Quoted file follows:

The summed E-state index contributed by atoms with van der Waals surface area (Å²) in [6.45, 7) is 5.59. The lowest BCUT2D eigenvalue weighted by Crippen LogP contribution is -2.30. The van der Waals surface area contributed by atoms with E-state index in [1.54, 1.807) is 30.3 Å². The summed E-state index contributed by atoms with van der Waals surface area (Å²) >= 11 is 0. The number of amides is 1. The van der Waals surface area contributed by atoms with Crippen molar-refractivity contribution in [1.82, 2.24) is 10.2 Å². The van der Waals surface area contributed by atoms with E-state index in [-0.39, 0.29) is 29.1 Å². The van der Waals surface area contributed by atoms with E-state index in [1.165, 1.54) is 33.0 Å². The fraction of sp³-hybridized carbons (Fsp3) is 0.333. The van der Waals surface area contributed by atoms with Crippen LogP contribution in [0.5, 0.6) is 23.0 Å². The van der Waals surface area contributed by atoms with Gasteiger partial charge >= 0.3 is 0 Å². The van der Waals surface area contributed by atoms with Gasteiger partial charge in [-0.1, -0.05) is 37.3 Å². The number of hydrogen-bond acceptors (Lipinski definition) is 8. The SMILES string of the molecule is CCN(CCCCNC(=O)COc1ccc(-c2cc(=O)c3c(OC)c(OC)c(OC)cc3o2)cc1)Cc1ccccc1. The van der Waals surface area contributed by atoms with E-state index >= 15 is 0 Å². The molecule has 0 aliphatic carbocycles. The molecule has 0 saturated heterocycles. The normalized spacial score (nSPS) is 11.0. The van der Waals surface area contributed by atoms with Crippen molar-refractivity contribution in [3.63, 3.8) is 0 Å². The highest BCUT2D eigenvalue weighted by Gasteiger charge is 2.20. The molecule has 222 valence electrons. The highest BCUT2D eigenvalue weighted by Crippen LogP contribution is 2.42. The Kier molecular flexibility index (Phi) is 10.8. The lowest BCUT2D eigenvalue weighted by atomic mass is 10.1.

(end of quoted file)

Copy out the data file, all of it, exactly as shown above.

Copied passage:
The summed E-state index contributed by atoms with van der Waals surface area (Å²) in [6.45, 7) is 5.59. The lowest BCUT2D eigenvalue weighted by Crippen LogP contribution is -2.30. The van der Waals surface area contributed by atoms with E-state index in [1.54, 1.807) is 30.3 Å². The summed E-state index contributed by atoms with van der Waals surface area (Å²) >= 11 is 0. The number of amides is 1. The van der Waals surface area contributed by atoms with Crippen molar-refractivity contribution in [1.82, 2.24) is 10.2 Å². The van der Waals surface area contributed by atoms with E-state index in [-0.39, 0.29) is 29.1 Å². The van der Waals surface area contributed by atoms with E-state index in [1.165, 1.54) is 33.0 Å². The fraction of sp³-hybridized carbons (Fsp3) is 0.333. The van der Waals surface area contributed by atoms with Crippen LogP contribution in [0.5, 0.6) is 23.0 Å². The van der Waals surface area contributed by atoms with Gasteiger partial charge >= 0.3 is 0 Å². The van der Waals surface area contributed by atoms with Gasteiger partial charge in [-0.1, -0.05) is 37.3 Å². The number of hydrogen-bond acceptors (Lipinski definition) is 8. The SMILES string of the molecule is CCN(CCCCNC(=O)COc1ccc(-c2cc(=O)c3c(OC)c(OC)c(OC)cc3o2)cc1)Cc1ccccc1. The van der Waals surface area contributed by atoms with E-state index >= 15 is 0 Å². The molecule has 0 aliphatic carbocycles. The molecule has 0 saturated heterocycles. The normalized spacial score (nSPS) is 11.0. The van der Waals surface area contributed by atoms with Crippen molar-refractivity contribution in [3.63, 3.8) is 0 Å². The highest BCUT2D eigenvalue weighted by Gasteiger charge is 2.20. The molecule has 222 valence electrons. The highest BCUT2D eigenvalue weighted by Crippen LogP contribution is 2.42. The Kier molecular flexibility index (Phi) is 10.8. The lowest BCUT2D eigenvalue weighted by atomic mass is 10.1.